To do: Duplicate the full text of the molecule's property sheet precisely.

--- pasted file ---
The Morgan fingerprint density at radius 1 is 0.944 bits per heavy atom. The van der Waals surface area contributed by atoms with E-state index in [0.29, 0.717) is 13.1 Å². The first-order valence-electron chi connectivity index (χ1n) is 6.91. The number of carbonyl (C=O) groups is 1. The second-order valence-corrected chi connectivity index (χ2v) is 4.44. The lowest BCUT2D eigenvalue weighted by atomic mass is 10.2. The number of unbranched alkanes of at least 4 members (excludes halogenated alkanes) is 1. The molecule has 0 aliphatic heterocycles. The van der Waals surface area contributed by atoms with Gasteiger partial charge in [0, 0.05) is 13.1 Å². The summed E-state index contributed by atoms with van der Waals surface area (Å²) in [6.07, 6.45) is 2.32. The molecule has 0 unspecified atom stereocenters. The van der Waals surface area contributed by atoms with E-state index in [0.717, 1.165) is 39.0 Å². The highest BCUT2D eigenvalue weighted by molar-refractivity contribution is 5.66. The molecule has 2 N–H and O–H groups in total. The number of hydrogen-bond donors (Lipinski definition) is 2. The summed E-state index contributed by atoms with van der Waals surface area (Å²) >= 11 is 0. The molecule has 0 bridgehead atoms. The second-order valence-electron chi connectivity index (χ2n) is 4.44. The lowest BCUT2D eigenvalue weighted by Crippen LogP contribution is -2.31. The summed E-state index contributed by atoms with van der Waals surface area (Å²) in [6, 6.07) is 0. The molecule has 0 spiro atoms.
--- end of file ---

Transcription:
The Morgan fingerprint density at radius 1 is 0.944 bits per heavy atom. The van der Waals surface area contributed by atoms with E-state index in [0.29, 0.717) is 13.1 Å². The first-order valence-electron chi connectivity index (χ1n) is 6.91. The number of carbonyl (C=O) groups is 1. The second-order valence-corrected chi connectivity index (χ2v) is 4.44. The lowest BCUT2D eigenvalue weighted by atomic mass is 10.2. The number of unbranched alkanes of at least 4 members (excludes halogenated alkanes) is 1. The molecule has 0 aliphatic heterocycles. The van der Waals surface area contributed by atoms with Gasteiger partial charge in [0, 0.05) is 13.1 Å². The summed E-state index contributed by atoms with van der Waals surface area (Å²) in [6.07, 6.45) is 2.32. The molecule has 0 unspecified atom stereocenters. The van der Waals surface area contributed by atoms with E-state index in [0.717, 1.165) is 39.0 Å². The highest BCUT2D eigenvalue weighted by molar-refractivity contribution is 5.66. The molecule has 2 N–H and O–H groups in total. The number of hydrogen-bond donors (Lipinski definition) is 2. The summed E-state index contributed by atoms with van der Waals surface area (Å²) >= 11 is 0. The molecule has 0 bridgehead atoms. The second-order valence-electron chi connectivity index (χ2n) is 4.44. The lowest BCUT2D eigenvalue weighted by Crippen LogP contribution is -2.31. The summed E-state index contributed by atoms with van der Waals surface area (Å²) in [6, 6.07) is 0. The molecule has 0 spiro atoms.